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Too Far for Free Speech?

Last week, the Foundation for Individual Rights and Expression (FIRE) released the first installment of what will be a new quarterly National Speech Index in conjunction with the Polarization Research Lab at Dartmouth. In its new survey, FIRE found that 69% of Americans believe our nation is on the wrong track when it comes to “people being able to freely express their views.” Not surprisingly, this aligns roughly with RealClearPolitics’ polling on national right direction / wrong track polling — the current RCP average has 66.4% of Americans believing our nation is on the wrong track in general.


In politics, large and enduring majorities of Americans have long thought our nation is on the wrong track. What’s new is that there’s polling specifically about free speech as a component to the overall direction of our country. But then there’s an additional question that FIRE asked those surveyed: Does the First Amendment go too far? Here’s how FIRE put it in its press release:


One alarmingly common belief that crosses partisan lines is that idea that the First

Amendment "goes too far in the rights it guarantees." Around a third of

Republicans and a third of Democrats "completely" or "mostly" agree with that

statement.


I’m assuming that since this question was written by FIRE, that by “First Amendment” they mean freedom of speech — rather than the freedom of the press, assembly, and right to petition. If so, that raises a question in my mind: if you think we are on the wrong track in terms of free speech, is it because you think we have too much free speech, or not enough? FIRE doesn’t differentiate. There could be people on both sides within that 69 percent.


Your definition of what the “wrong track" is when it comes to free speech might be very different from mine. My sense is that as a nation, we’ve been on the wrong track for a while now on many campuses in terms of free speech: reports of cancelled speakers, heckler’s vetoes, rules being enforced on some protestors but not others, onerous restrictions on the time, place, and manner of speech, and political statements by university leaders that silence everyone else’s opinions are all too common.


But the pendulum is slowly moving in the “right” direction — at least here among the students and faculty at UVA. The UVA Statement on Free Expression and Free Inquiry has been endorsed by both the Board of Visitors and the Faculty Senate (although not by Student Council yet); a new committee on Institutional Statements has just been appointed by President Ryan; Think Again has been working to bring more student-facing events to Grounds that help create an atmosphere of free and open exchange of ideas and civil discourse, including our annual Oratory Contest and new events on Free Speech Fridays. Just this semester, students have founded several groups promoting free speech and viewpoint diversity. Faculty membership in the Heterodox Academy — which is dedicated to viewpoint diversity, open inquiry, and constructive disagreement in higher ed — has grown so quickly that we’re now the second largest chapter in the nation. We’re also busy planning the 60th anniversary of the free speech movement on college campuses next fall here on Grounds to commemorate the start of the movement at UC Berkeley in 1964. All good.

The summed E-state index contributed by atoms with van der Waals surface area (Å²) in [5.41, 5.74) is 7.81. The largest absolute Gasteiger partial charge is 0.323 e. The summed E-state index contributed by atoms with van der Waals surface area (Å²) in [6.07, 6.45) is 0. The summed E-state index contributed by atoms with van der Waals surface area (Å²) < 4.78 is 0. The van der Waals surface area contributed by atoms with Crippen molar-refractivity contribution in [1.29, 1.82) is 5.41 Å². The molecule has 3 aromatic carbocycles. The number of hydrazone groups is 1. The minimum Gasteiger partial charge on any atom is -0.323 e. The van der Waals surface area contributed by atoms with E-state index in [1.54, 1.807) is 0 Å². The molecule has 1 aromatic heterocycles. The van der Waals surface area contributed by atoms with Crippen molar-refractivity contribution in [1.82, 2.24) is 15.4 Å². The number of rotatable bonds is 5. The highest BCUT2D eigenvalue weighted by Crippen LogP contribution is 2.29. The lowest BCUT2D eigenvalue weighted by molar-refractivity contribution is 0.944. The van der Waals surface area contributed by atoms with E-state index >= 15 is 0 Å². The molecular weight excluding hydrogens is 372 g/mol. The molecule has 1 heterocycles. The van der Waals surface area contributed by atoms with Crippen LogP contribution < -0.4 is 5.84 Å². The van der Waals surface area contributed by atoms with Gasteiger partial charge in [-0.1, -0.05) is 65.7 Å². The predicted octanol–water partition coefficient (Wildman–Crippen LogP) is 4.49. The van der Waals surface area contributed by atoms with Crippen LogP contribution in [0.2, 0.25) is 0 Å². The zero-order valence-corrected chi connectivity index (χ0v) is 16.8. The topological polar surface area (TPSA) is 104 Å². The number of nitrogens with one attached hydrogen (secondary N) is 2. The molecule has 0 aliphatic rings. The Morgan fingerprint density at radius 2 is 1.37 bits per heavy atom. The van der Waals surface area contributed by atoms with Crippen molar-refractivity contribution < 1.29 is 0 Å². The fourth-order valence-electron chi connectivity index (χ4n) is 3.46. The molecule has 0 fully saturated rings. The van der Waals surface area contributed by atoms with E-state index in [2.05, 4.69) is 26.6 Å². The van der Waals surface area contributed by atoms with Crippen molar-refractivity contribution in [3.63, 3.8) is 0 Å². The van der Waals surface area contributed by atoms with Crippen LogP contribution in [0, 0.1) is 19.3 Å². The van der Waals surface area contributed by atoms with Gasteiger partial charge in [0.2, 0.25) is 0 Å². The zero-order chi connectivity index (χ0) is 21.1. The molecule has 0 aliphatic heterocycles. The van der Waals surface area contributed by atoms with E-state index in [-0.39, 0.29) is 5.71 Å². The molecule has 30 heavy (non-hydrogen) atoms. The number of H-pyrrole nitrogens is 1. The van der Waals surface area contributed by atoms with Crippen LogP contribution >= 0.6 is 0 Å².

On the other hand, if you think the First Amendment goes too far, you might think that there are speakers who truly deserve to be cancelled; that a heckler’s veto is a good exercise of free speech in itself; that even if they’re all peaceful, some protests deserve to be shut down and others don’t; and that for the sake of racial progress, DEI statements should be required of all faculty.


What I see as shoots of hope — the number of faculty groups at many colleges standing up for viewpoint diversity and open inquiry, and the number of grassroots student groups partnering with national organizations like Braver Angels, Bridge USA, and the Student Free Speech Alliance to create town-hall style debates and civil discourse alliances — you may view as somehow dangerous or threatening to some marginalized groups. I’d bet you think those are examples of the First Amendment crossing the line, and that we need to pull back a bit.


I couldn’t disagree more. Especially in these polarized times, more open inquiry, viewpoint diversity, and civil debate is not the First Amendment going too far. That’s the First Amendment in all its glory — sometimes comfortably and sometimes uncomfortably — being exercised and strengthened by the next generation. We need more, not less, free speech these days.

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